November 25, 2013 at 2:21 pm #1353MikeKeymaster
by Mitch Battros (ECTV)
I have received a couple emails for ECTV members I thought worth sharing. Although the Wyoming Game and Fish Department would like to shut the door on the 300 mysterious elk deaths, I would have to say ‘it’s just beginning’.
From Pat Ross:
Well, here I am again. Once upon a time I was an animal biology major who wanted to go into research, but I digress.
Here’s the problem: Usnic acid, found in many “lichens” including the parmelia molliuscula, doesn’t have an ill effect on muscle tissue. Any toxicity from it would be derived IN THE LIVER from large, concentrated doses ingested by animals. It’s suspected, though not confirmed, that toxicity in the liver can build up in as little as 2 weeks — 3 months. Incidentally, usnic acid as derived from various lichens has been successfully used as a component in many herbal & alternative remedies for thousands of years.
It’s also been used in topical veterinary medicine compounds to fight infections of the skin. Oh, and it’s used in toothpaste, mouthwash, creams, deodorants, and sunscreens, among other things. Usnea is claimed to be effective against bacteria like staphylococcus and streptococcus. And research is being done on it as effective against tuberculosis. It also has antiviral, antiprotozoal, antiproliferative, anti-inflammatory and analgesic properties. “Ecological effects, such as antigrowth, antiherbivore (Herbicide) and anti-insect properties, have also been demonstrated. ”
It’s received some bad press lately because of its use in dieting compounds (so the subconscious association would be “ah, yes, it breaks down muscle tissue” just like Fish and Game said), but in fact, in those cases it’s suspected to cause/contribute to LIVER failure.
So, first, something stinks to high heaven here. If the elk actually ate the lichen, it’s possible that they ingested it in an effort to stem an already existent infection or something their instinctive brains said was “sickness.” The University of California lists poisonous deaths to sheep and cattle from the parmelia molliscula as “infrequent” and to editorialize for a moment here, sheep are not known for their IQs. Elk are known to be extremely intelligent. Second, even if the elk did eat the massive quantities required, it wouldn’t cause the symptoms they had. By the way, these lichens have an extremely bitter taste. Another factor to consider is that in some areas, lichens are endangered because they are common forage. So if it was killing animals, there would have been massive die-offs before.
I don’t have any conclusions. There are too many potential scenarios. This is just to confirm that in lichen poisoning the elk reported as being “healthy” (bright eyed, etc) when they went down would not have been the scenario. Liver failure causes coma, then death — not paralysis with alertness. Here are some usnic acid links that back up my contention and raise more questions, as well as two links about CWD (which, btw, does talk about elk staggering, etc…so maybe this is about CWD news suppression?):
http://www.ars.usda.gov/is/AR/archive/jan01/lichen0101.htm (herbicidal link)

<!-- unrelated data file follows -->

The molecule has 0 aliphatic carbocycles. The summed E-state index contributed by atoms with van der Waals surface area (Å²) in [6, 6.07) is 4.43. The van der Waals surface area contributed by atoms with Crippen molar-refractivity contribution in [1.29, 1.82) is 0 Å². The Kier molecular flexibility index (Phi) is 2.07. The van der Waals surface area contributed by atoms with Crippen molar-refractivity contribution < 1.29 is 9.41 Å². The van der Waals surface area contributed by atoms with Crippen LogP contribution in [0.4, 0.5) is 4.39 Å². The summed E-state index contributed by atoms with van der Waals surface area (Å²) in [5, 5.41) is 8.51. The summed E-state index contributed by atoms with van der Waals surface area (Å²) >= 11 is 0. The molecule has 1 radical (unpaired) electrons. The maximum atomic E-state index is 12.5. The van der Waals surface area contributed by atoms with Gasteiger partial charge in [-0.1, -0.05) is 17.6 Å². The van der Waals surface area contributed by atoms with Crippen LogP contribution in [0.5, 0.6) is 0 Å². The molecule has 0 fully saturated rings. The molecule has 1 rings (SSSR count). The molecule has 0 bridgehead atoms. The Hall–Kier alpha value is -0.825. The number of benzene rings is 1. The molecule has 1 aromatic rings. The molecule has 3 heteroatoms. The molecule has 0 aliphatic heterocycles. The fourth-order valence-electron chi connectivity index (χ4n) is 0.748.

From John Hogue:
The volcanic venting theory is interesting to me, as it was my intuition on your show that what is happening in Yellowstone with dying animals is volcanic activity. I’m feeling more and more now that a major eruption there is on the way. Perhaps in our lifetime (a short time in geological terms) or maybe it will come in the next two years, during the transit of Saturn through Cancer.
Regards, John Hogue – http://www.hogueprophecy.com
Been monitoring your Wyoming elk deaths posts. Mr. Tom Reed is spouting misinformation concerning elk eating lichens…as a cause of death to 300 elk. The bison deaths also appear unnatural in that the bison have lived and eaten in those same areas for generations, and “old faithful” has still spouted on schedule probably since before the white men came here.
Having worked at the Nevada Test Site for nearly 9 years during nuclear testing in the 80’s and early 90’s, I worked in all areas , above and below ground concerning nuclear testing. I worked and traveled miles in those underground tunnels (30-40 foot) in diameter bored through miles of mountains. An often repeated story was about the “missing boring machines” which had disappeared from the tunnels, never seen again in the areas of the test site where active nuclear testing was ongoing. I do know that the “Yucca Mountain Project” must have used a boring machine to create the tunnels seen in the nuclear waste disposal workup films. I’ve heard stories from the full time “tunnel miners” about a secret vast underground tunnel network, which might be linked between defense or government underground bases.
Another oddity is the way the mosquito borne viruses have spread from the southeast to the midwest, to Colorado, and now to the west coast. In any event, I believe that independent or outside investigators / researchers would provide unbiased findings if they were on hand to investigate and had quick access to the fatality sites, which is highly unlikely. A volcanic eruption, on the other hand, could definitely disperse poisonous gases which would affect wildlife. George
Producer – Earth Changes TV
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